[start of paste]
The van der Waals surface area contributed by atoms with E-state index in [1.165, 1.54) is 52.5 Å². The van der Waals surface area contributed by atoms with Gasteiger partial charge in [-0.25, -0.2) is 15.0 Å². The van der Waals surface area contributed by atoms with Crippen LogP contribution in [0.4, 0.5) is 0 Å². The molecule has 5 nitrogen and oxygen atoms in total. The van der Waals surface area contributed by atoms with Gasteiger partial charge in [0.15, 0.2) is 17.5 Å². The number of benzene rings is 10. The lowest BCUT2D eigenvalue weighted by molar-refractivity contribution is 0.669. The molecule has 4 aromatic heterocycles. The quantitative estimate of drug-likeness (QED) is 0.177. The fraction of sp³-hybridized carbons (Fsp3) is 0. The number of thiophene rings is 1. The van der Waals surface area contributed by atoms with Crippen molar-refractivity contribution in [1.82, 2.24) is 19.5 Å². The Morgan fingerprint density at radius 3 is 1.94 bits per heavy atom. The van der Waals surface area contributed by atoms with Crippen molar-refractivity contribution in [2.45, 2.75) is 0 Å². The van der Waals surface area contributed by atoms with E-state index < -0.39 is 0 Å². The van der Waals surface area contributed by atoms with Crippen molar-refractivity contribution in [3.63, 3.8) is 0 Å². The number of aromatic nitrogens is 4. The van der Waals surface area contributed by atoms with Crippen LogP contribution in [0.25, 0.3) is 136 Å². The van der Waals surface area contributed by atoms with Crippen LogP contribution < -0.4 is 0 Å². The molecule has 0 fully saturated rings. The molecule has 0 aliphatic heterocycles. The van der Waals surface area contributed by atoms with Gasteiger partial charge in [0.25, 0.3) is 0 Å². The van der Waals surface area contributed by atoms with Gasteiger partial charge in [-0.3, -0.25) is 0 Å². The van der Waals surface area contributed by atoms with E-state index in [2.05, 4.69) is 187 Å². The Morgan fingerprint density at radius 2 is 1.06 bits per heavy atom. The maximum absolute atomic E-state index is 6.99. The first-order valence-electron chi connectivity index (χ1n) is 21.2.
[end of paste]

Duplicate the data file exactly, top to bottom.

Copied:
The van der Waals surface area contributed by atoms with E-state index in [1.165, 1.54) is 52.5 Å². The van der Waals surface area contributed by atoms with Gasteiger partial charge in [-0.25, -0.2) is 15.0 Å². The van der Waals surface area contributed by atoms with Crippen LogP contribution in [0.4, 0.5) is 0 Å². The molecule has 5 nitrogen and oxygen atoms in total. The van der Waals surface area contributed by atoms with Gasteiger partial charge in [0.15, 0.2) is 17.5 Å². The number of benzene rings is 10. The lowest BCUT2D eigenvalue weighted by molar-refractivity contribution is 0.669. The molecule has 4 aromatic heterocycles. The quantitative estimate of drug-likeness (QED) is 0.177. The fraction of sp³-hybridized carbons (Fsp3) is 0. The number of thiophene rings is 1. The van der Waals surface area contributed by atoms with Crippen molar-refractivity contribution in [1.82, 2.24) is 19.5 Å². The Morgan fingerprint density at radius 3 is 1.94 bits per heavy atom. The van der Waals surface area contributed by atoms with Crippen molar-refractivity contribution in [2.45, 2.75) is 0 Å². The van der Waals surface area contributed by atoms with E-state index < -0.39 is 0 Å². The van der Waals surface area contributed by atoms with Crippen molar-refractivity contribution in [3.63, 3.8) is 0 Å². The number of aromatic nitrogens is 4. The van der Waals surface area contributed by atoms with Crippen LogP contribution in [0.25, 0.3) is 136 Å². The van der Waals surface area contributed by atoms with Crippen LogP contribution < -0.4 is 0 Å². The molecule has 0 fully saturated rings. The molecule has 0 aliphatic heterocycles. The van der Waals surface area contributed by atoms with Gasteiger partial charge in [0.25, 0.3) is 0 Å². The van der Waals surface area contributed by atoms with Gasteiger partial charge in [-0.3, -0.25) is 0 Å². The van der Waals surface area contributed by atoms with E-state index in [2.05, 4.69) is 187 Å². The Morgan fingerprint density at radius 2 is 1.06 bits per heavy atom. The maximum absolute atomic E-state index is 6.99. The first-order valence-electron chi connectivity index (χ1n) is 21.2.